body they are false, and as I know it is every heart by the Doctor's well merited re-
thing to be first upon the ground, I proaches, that he was carried lifeless to
have been found with the story myself to bed; but that after all Miss Clarissa had
all my friends and acquaintances; and been alone to blame, that all the art and
thanks be to my sincere friendship for the seduction were upon her side; that Sir
Doctor and his family, half the county are William was quite a good young man, but
acquainted with it by this time. Well, to l had ile ordinary passions of his youth and
be sure, who would have believed it; that sex. That Clarissa was a licentious hussey,
Miss Clarissa,-she wlio always looked so had voluntarily thrown herself into the
prudishi,--sle whose face was scarcely way of ruia, and was to be considered as
visible except through the sticks of her li the sole instrument of it.
tau. But I am resolved that I will not be “Whence is it, my dear Hymenæa, that
lieve it. To be sure I thought that she in all disasters of this kind, indeed in all
grew very loud of late, and I even made the vicissitudes of female life, women are
the observation to some of my friends, but so invariably uncharitable, and unkind
I thought it might be the country air and towards each other; and that where a pro-
Liew inilk. But still I will not believe it. i bability and a possibility concur, and the
Do, my dear Sir William, enable me to possibility only is unfavourable to their
contradice it.'

own sex, they immediately adopt it. Would
“ The gossips might have gone on till not one expect that we should have a lean-
doomsday, Sir William saw nothing, hearding towards each other.-Tell me, Hy-
zorbing ; his feelings became at length ll menxa, can you account for this strange
marifet ju. bis changed appearance, and perversion of our good humour.”
the friendly gossips observed it with a It originates, in a very proper feeling,"
knowing wink at each other.

said I; “ virtue, honour, and chastity, are My dear young gentleman,' said Miss such essential requisites in the character Sncer, you are indisposed. –We will of a w:mar, that the moment she takes a assist you into the house.'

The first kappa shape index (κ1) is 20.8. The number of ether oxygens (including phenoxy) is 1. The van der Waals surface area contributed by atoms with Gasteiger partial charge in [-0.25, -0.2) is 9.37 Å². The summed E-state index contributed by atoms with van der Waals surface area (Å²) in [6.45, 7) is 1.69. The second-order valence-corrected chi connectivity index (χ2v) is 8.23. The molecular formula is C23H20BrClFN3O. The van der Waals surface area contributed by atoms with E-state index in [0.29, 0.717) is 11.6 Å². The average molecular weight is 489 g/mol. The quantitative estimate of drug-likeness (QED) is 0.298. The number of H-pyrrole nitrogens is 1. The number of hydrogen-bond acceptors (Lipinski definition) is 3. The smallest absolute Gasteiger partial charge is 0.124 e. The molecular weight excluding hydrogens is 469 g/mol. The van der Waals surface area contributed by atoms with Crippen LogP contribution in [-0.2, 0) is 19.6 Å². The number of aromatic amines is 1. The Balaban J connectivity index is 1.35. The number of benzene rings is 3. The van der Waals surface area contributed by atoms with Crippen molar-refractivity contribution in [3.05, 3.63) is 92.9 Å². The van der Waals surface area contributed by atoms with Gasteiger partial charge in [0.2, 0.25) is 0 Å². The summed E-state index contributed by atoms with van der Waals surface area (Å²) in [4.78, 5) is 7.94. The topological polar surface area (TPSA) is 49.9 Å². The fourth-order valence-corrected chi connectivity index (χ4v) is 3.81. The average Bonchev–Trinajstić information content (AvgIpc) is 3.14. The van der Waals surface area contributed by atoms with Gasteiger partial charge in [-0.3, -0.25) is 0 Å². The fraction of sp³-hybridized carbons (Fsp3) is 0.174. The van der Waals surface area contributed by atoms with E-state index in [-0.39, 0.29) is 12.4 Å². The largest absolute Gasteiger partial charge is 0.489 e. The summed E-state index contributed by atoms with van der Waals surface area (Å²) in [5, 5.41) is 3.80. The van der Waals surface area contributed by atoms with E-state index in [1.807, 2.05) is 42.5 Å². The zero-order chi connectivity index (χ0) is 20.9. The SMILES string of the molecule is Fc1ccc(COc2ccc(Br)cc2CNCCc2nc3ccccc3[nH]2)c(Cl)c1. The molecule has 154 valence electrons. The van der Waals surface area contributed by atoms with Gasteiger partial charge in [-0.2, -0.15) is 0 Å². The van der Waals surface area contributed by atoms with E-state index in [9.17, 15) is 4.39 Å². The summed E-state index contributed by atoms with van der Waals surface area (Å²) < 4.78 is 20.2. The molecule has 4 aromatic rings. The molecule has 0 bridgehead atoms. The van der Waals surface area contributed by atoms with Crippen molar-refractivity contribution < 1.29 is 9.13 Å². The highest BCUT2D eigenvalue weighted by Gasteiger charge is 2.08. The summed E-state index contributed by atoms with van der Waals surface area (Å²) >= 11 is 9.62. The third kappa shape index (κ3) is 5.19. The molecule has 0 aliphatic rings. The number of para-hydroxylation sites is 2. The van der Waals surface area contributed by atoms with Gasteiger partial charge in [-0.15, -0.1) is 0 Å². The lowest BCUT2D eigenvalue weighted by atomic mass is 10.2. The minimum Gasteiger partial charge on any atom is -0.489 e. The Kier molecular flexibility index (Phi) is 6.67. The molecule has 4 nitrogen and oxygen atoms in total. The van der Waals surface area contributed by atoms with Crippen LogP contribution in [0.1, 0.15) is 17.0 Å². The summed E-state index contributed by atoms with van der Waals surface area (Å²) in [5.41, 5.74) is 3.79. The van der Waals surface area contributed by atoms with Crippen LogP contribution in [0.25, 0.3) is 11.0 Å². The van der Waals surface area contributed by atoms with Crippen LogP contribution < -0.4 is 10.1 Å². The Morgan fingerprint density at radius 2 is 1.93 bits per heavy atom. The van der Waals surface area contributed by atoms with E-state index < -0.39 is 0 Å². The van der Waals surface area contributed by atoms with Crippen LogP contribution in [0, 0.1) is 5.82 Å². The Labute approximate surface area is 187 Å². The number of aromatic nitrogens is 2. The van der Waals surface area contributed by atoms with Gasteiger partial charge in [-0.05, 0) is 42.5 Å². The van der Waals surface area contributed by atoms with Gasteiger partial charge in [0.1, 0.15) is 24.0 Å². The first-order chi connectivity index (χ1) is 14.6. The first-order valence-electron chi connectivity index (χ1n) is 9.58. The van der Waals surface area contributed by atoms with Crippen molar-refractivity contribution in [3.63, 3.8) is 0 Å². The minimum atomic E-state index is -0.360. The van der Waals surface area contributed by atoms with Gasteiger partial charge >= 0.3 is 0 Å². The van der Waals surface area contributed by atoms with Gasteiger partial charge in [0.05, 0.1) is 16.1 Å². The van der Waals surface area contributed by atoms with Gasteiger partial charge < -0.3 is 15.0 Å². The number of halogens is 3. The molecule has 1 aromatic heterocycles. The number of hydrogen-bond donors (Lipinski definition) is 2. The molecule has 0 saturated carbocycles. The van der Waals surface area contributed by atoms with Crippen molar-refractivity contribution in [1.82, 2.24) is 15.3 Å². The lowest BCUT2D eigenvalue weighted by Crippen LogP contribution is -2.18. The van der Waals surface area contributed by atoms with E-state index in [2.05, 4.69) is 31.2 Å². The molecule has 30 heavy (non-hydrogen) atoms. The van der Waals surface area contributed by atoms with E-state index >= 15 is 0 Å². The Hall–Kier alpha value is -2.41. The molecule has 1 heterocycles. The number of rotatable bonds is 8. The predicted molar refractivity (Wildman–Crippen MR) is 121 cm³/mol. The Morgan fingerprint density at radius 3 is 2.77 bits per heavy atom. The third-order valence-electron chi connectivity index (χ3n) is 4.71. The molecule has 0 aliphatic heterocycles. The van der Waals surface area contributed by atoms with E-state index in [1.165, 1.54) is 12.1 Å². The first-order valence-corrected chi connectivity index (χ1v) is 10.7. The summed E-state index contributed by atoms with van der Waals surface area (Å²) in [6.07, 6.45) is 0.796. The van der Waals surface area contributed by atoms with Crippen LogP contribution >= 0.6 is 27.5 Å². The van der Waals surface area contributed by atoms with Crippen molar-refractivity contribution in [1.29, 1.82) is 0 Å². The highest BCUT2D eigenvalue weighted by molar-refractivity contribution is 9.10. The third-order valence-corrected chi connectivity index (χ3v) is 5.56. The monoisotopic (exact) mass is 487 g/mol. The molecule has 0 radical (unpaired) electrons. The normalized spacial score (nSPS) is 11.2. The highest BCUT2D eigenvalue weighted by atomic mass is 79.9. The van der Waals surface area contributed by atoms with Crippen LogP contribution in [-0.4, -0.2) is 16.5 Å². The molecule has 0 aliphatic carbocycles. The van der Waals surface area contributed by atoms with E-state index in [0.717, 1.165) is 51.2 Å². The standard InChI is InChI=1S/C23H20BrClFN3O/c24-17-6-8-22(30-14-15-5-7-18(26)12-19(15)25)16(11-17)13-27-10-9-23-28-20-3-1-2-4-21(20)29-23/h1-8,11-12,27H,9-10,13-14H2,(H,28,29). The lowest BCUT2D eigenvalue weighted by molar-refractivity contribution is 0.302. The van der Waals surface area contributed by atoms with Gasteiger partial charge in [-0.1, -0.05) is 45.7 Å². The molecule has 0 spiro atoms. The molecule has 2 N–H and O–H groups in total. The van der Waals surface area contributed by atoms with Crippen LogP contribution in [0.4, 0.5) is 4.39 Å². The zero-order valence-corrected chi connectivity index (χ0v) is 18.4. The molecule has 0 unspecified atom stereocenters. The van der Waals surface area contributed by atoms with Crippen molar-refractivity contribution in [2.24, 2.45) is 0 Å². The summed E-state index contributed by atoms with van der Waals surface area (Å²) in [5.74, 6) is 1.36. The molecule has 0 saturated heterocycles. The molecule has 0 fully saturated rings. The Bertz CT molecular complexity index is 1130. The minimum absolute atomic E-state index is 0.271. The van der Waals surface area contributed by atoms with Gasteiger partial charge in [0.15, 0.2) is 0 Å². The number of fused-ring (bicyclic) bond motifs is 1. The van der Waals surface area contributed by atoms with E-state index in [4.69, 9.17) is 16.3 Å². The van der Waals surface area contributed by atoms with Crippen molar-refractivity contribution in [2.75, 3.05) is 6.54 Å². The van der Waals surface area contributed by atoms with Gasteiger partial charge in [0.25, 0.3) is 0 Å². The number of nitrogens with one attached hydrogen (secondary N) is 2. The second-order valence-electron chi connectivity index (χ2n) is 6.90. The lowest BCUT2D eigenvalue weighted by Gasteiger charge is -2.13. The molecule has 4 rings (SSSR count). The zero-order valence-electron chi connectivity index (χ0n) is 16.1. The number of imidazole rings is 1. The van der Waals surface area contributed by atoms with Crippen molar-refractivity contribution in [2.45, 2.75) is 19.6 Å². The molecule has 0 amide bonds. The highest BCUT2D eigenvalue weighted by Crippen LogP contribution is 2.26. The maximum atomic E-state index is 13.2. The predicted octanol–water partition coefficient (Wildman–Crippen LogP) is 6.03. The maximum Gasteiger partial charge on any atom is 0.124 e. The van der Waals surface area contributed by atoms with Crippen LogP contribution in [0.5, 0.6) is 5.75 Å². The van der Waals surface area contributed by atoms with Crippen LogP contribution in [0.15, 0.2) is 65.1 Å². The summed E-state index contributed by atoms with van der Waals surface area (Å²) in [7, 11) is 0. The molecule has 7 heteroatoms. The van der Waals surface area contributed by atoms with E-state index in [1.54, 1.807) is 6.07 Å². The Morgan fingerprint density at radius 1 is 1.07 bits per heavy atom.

decided leare of them, in the same mo“ Sir William made uo answer.

ment she becomes worthless. Let a woman “ Heseeins very ill indeed,' said the be weak once, as it is called, and the other lady, the amiable Miss Blink.

chance is, that she will be for ever aban- Tlie la ties took his hand, his pulse had! || doned. Every woman, therefore, feels a eeased 10 beat, and he fell as if breathless very becoming horror at the vice of aninto their arms.

other. We bave so many greater restraints, “ The ladies had the humanity to feel not to say greater obligations, to the most some concern; the servants were summon-perfect purity of conduct, that a woman is al, and Sir William removed into bed. not entitled to the same indulgent conSurgical remedies being applied, the young sideration with a man. It is an error to say Baronet was awakened with difficully into that virtue and vice are the same in both. something like life, but still so indistinct The degrees of virtue and vice depend as not to warrant the assurance of the Sur. upon the circumstances of greater or less geon, that his recovery would be certain. obligations. Now, as our obligations are The ladies had remained as long as there manifestly greater, as our temptations are was any thing to gratify their curiosity. I manifestly less, and as the restraints opThey now deemed it but decent to make posed to us are evidently stronger, so must their retreat; after a few further inquiries, it require a bolder viciousness, a more therefore, from some of the female domes- powerful bad principle, to break through tics her withdrew.

these restraints, than to offend where there “On the following day, it was immediate are none such." ly spread over the neighbourhood that the “ Your argument is opposed by fact," original story was erroneous.-- That Miss said my aunt. “Is not ilie seduction most Clarissa was not pregnant by Edward, but frequently on the side of the other sex.” by the young Baronet.—That she had “ Certainly, replied I; but still the eloped ; and that the Doctor, after soundly I strongest restraints are on our side." rating the young Baronet, had pursued